Bad Moon Rising

Some deals look great from the start. Others, not so much.

Let’s, for one moment, put aside the question of why anyone, ever, anywhere, wants to make an acquisition. For all the associated flute music about product adjacencies, new skills and new markets, scope and scale, blah, blah, blah, M&A is a messy business, often driven by CEOs who are bored of simply running and growing the core business.

And yet, however much the dogs may bark, the caravan moves on. Every year, numerous deals are done, many of which turn out to be of no lasting value – to shareholders or clients. In 2023, Scrip Issue reported on 44 proposed or closed acquisitions, after 55 in 2022. That’s a lot of deals, and it’s unclear if anyone actually keeps track of how successful they are.

Sometimes, however, a deal is announced that looks so completely out of kilter that, whichever way you look at it, you cannot see the commercial logic – or any logic, come to that. 2023 was no exception, but one announcement in particular raises so many red flags that it is worth examining in more detail to make sure it really is as flaky as it sounds.

Take a bow, Mitsubishi UFJ (MUFG). In December 2023 it announced its intention to acquire Link Administration Holdings, the Australia-based provider of pension administration services. It was, to say the least, a surprise, and not only to hacks like me. Within MUFG, there was clearly a disconnect between what the head honchos in Tokyo had agreed, and what the rest of the bank – which includes MUFG Investor Services – thought about the deal, if they even knew about it. Even though the inserv business was name-checked in the press release (which, incidentally, has still not been published on the MUFG Investor Services website), it is unclear as to how much involvement, if any, it had in the deal.

My guess is, very little. For more than a decade, since it acquired Butterfield Fulcrum in 2013, the inserv business has been trying to position itself as a specialist provider of administrative services to the alternatives sector. Its acquisition strategy since 2013 has been, with one exception, focused on growing that part of its franchise. With further deals to acquire Meridian Fund Services (2014), UBS Alternative Fund Services (2015), Capital Analytics (2016), and Maitland’s private equity and hedge fund business (2019), MUFG was building out its alts capabilities. The one deviation occurred in 2016, when it bought Rydex, an insignificant mutual fund administrator, from Guggenheim.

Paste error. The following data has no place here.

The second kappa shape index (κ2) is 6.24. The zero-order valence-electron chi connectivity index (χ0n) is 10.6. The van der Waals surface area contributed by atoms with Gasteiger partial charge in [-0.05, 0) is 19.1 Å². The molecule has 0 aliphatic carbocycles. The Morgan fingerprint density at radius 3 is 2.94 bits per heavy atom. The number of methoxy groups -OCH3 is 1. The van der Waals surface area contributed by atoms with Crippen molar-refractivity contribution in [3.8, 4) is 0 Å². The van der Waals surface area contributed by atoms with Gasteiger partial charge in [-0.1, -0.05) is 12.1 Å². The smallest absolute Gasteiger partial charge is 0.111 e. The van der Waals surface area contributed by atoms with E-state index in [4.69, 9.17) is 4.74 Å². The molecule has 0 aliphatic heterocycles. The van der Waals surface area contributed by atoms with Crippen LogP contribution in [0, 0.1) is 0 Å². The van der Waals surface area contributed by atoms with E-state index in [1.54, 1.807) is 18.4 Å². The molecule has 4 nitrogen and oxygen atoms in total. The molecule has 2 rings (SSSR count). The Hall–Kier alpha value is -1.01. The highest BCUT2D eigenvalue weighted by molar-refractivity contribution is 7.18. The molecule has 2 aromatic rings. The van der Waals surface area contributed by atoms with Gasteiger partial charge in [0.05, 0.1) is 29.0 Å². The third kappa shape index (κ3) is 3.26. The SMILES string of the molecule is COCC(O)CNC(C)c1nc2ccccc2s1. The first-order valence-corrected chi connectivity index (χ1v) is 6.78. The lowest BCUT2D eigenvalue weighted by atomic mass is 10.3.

More than once, MUFG noted that these deals were all part of a plan to build a “leader” in the global investment services industry. Today, its last reported AuA stood at USD790bn, which puts it well outside the top 10 bank and independent providers. It has a well-developed franchise in third-party securities lending, but that’s about it. For most of the leading players, it is irrelevant outside Japan.

It is worth quoting a section of MUFG’s statement about the Link acquisition. “The goal of MUFG’s Global Investor Services business is to meet client’s (sic) diverse needs by providing administration services and value-added financial services to global investment funds, asset managers and pension funds, and to be an infrastructure provider in the financial markets.”

Pension funds? It’s likely that there are some pension funds doing business with MUFG in Japan – but, since when did the inserv business make that one of its key client sectors? The conclusion must be that Tokyo – the right hand – cooked up the Link deal without talking to the left hand, the inserv business. This perception was strengthened by the very bad timing, just as MUFG was announcing the opening of an inserv presence in…Sydney, Australia. Oops. If MUFG has PR advisors, it’s time to fire them.

What about the other side of the deal? To say that Link is troubled would be something of an understatement. In 2023 it was forced to sell its Luxembourg, Ireland and UK businesses, effectively reducing it to the role of a pensions administrator, one of the lowest margin businesses on the food chain. Many of Link’s troubles emanated from its disastrous 2017 acquisition of Capita Asset Services in the UK: Capita acted as ACD to the failed Woodford funds.

MUFG believes that the deal will “enable MUFG to further accelerate its global business expansion via access to Australian funds and global corporate clients”. Good luck with that – just ask any former executive at RBC how tough it is to gain traction in Australia, one of the most competitive pension fund markets in the world.

Link has been here before. In 2020 there was a brief bidding war involving SS&C and a private equity group that included Carlyle, but ultimately Link remained independent. (How times have changed: in 2020 one of Link’s largest shareholders, Perpetual, agreed to the consortium bid as long as it was at least AUD5.20 per share. MUFG has offered AUD2.10).

Even at this reduced price, MUFG is paying a pretty penny to try and gain entry to a market that has seen all the major Australian banks pull out. Link has no known expertise in custody and administration for supers, so MUFG would have to hire, an expensive and difficult proposition in such a hot market. There are multiple lessons to be learnt from recent history down under, and MUFG needs to learn them – quickly. One can only hope that someone, somewhere within the bank has a plan.


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